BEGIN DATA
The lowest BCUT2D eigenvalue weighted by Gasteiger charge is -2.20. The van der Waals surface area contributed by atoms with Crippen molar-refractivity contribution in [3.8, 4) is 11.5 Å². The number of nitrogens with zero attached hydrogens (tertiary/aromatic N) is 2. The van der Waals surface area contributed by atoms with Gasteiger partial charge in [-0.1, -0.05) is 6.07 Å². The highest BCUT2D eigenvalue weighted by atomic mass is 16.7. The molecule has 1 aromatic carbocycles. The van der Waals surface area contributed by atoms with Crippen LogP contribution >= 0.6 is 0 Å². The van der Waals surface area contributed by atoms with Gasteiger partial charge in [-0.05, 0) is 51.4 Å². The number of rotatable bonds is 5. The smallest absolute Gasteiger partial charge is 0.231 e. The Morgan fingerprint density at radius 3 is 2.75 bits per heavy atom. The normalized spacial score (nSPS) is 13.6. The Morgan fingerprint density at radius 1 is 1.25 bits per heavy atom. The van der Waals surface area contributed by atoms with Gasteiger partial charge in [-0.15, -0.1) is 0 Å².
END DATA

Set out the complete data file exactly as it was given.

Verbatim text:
The lowest BCUT2D eigenvalue weighted by Gasteiger charge is -2.20. The van der Waals surface area contributed by atoms with Crippen molar-refractivity contribution in [3.8, 4) is 11.5 Å². The number of nitrogens with zero attached hydrogens (tertiary/aromatic N) is 2. The van der Waals surface area contributed by atoms with Gasteiger partial charge in [-0.1, -0.05) is 6.07 Å². The highest BCUT2D eigenvalue weighted by atomic mass is 16.7. The molecule has 1 aromatic carbocycles. The van der Waals surface area contributed by atoms with Crippen LogP contribution >= 0.6 is 0 Å². The van der Waals surface area contributed by atoms with Gasteiger partial charge in [-0.05, 0) is 51.4 Å². The number of rotatable bonds is 5. The smallest absolute Gasteiger partial charge is 0.231 e. The Morgan fingerprint density at radius 3 is 2.75 bits per heavy atom. The normalized spacial score (nSPS) is 13.6. The Morgan fingerprint density at radius 1 is 1.25 bits per heavy atom. The van der Waals surface area contributed by atoms with Gasteiger partial charge in [-0.15, -0.1) is 0 Å².